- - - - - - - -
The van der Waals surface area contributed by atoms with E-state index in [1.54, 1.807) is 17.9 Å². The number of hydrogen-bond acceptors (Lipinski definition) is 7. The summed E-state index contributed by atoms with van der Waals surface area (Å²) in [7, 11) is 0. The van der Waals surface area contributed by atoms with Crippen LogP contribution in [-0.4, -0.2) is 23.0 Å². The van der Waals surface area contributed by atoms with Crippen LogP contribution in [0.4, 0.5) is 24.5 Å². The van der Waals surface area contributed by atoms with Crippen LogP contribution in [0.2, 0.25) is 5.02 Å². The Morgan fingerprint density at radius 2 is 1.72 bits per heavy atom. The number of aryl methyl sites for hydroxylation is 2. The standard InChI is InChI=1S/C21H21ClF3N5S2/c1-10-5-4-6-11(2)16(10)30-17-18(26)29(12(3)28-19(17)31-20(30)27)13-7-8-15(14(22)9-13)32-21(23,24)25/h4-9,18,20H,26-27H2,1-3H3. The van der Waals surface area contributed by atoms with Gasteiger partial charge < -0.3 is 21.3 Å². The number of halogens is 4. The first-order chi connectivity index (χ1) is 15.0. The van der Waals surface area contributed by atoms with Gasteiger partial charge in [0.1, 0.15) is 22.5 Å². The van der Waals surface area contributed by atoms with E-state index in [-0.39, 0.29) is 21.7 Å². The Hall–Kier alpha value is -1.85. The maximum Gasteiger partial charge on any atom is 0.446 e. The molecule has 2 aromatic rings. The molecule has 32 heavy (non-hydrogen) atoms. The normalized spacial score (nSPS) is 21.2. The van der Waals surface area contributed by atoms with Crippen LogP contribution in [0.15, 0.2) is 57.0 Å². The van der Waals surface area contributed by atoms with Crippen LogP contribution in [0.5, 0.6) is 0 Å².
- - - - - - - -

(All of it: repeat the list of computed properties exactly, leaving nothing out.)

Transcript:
The van der Waals surface area contributed by atoms with E-state index in [1.54, 1.807) is 17.9 Å². The number of hydrogen-bond acceptors (Lipinski definition) is 7. The summed E-state index contributed by atoms with van der Waals surface area (Å²) in [7, 11) is 0. The van der Waals surface area contributed by atoms with Crippen LogP contribution in [-0.4, -0.2) is 23.0 Å². The van der Waals surface area contributed by atoms with Crippen LogP contribution in [0.4, 0.5) is 24.5 Å². The van der Waals surface area contributed by atoms with Crippen LogP contribution in [0.2, 0.25) is 5.02 Å². The Morgan fingerprint density at radius 2 is 1.72 bits per heavy atom. The number of aryl methyl sites for hydroxylation is 2. The standard InChI is InChI=1S/C21H21ClF3N5S2/c1-10-5-4-6-11(2)16(10)30-17-18(26)29(12(3)28-19(17)31-20(30)27)13-7-8-15(14(22)9-13)32-21(23,24)25/h4-9,18,20H,26-27H2,1-3H3. The van der Waals surface area contributed by atoms with Gasteiger partial charge < -0.3 is 21.3 Å². The number of halogens is 4. The first-order chi connectivity index (χ1) is 15.0. The van der Waals surface area contributed by atoms with Gasteiger partial charge in [0.1, 0.15) is 22.5 Å². The van der Waals surface area contributed by atoms with E-state index in [-0.39, 0.29) is 21.7 Å². The Hall–Kier alpha value is -1.85. The maximum Gasteiger partial charge on any atom is 0.446 e. The molecule has 2 aromatic rings. The molecule has 32 heavy (non-hydrogen) atoms. The normalized spacial score (nSPS) is 21.2. The van der Waals surface area contributed by atoms with Crippen LogP contribution in [0.15, 0.2) is 57.0 Å². The van der Waals surface area contributed by atoms with Crippen LogP contribution in [0.5, 0.6) is 0 Å².